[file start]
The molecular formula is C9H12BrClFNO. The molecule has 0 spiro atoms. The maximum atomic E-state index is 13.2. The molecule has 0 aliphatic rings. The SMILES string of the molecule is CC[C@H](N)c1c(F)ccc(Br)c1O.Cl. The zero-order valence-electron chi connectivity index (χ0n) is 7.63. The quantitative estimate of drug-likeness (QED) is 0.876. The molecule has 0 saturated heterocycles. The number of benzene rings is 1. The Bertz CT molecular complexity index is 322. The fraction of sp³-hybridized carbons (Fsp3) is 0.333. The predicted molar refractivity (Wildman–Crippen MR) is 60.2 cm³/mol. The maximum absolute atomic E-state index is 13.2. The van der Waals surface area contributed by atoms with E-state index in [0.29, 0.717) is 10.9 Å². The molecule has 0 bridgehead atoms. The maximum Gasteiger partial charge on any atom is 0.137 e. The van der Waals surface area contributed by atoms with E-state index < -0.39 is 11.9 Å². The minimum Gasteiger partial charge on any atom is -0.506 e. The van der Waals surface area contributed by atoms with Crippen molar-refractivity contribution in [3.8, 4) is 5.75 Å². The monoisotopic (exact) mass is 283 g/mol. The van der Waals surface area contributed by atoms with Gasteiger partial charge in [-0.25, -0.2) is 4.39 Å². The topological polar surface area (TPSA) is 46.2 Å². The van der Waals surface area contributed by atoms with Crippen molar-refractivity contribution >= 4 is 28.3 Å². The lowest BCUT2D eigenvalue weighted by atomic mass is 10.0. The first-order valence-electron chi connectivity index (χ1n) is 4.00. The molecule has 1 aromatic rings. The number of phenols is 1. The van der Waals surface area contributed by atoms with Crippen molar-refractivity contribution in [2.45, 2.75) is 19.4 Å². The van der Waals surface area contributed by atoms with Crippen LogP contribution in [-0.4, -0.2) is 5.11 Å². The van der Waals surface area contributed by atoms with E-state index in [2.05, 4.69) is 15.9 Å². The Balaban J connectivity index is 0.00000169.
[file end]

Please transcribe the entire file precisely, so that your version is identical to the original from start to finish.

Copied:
The molecular formula is C9H12BrClFNO. The molecule has 0 spiro atoms. The maximum atomic E-state index is 13.2. The molecule has 0 aliphatic rings. The SMILES string of the molecule is CC[C@H](N)c1c(F)ccc(Br)c1O.Cl. The zero-order valence-electron chi connectivity index (χ0n) is 7.63. The quantitative estimate of drug-likeness (QED) is 0.876. The molecule has 0 saturated heterocycles. The number of benzene rings is 1. The Bertz CT molecular complexity index is 322. The fraction of sp³-hybridized carbons (Fsp3) is 0.333. The predicted molar refractivity (Wildman–Crippen MR) is 60.2 cm³/mol. The maximum absolute atomic E-state index is 13.2. The van der Waals surface area contributed by atoms with E-state index in [0.29, 0.717) is 10.9 Å². The molecule has 0 bridgehead atoms. The maximum Gasteiger partial charge on any atom is 0.137 e. The van der Waals surface area contributed by atoms with E-state index < -0.39 is 11.9 Å². The minimum Gasteiger partial charge on any atom is -0.506 e. The van der Waals surface area contributed by atoms with Crippen molar-refractivity contribution in [3.8, 4) is 5.75 Å². The monoisotopic (exact) mass is 283 g/mol. The van der Waals surface area contributed by atoms with Gasteiger partial charge in [-0.25, -0.2) is 4.39 Å². The topological polar surface area (TPSA) is 46.2 Å². The van der Waals surface area contributed by atoms with Crippen molar-refractivity contribution >= 4 is 28.3 Å². The lowest BCUT2D eigenvalue weighted by atomic mass is 10.0. The first-order valence-electron chi connectivity index (χ1n) is 4.00. The molecule has 1 aromatic rings. The number of phenols is 1. The van der Waals surface area contributed by atoms with Crippen molar-refractivity contribution in [2.45, 2.75) is 19.4 Å². The van der Waals surface area contributed by atoms with Crippen LogP contribution in [-0.4, -0.2) is 5.11 Å². The van der Waals surface area contributed by atoms with E-state index in [2.05, 4.69) is 15.9 Å². The Balaban J connectivity index is 0.00000169.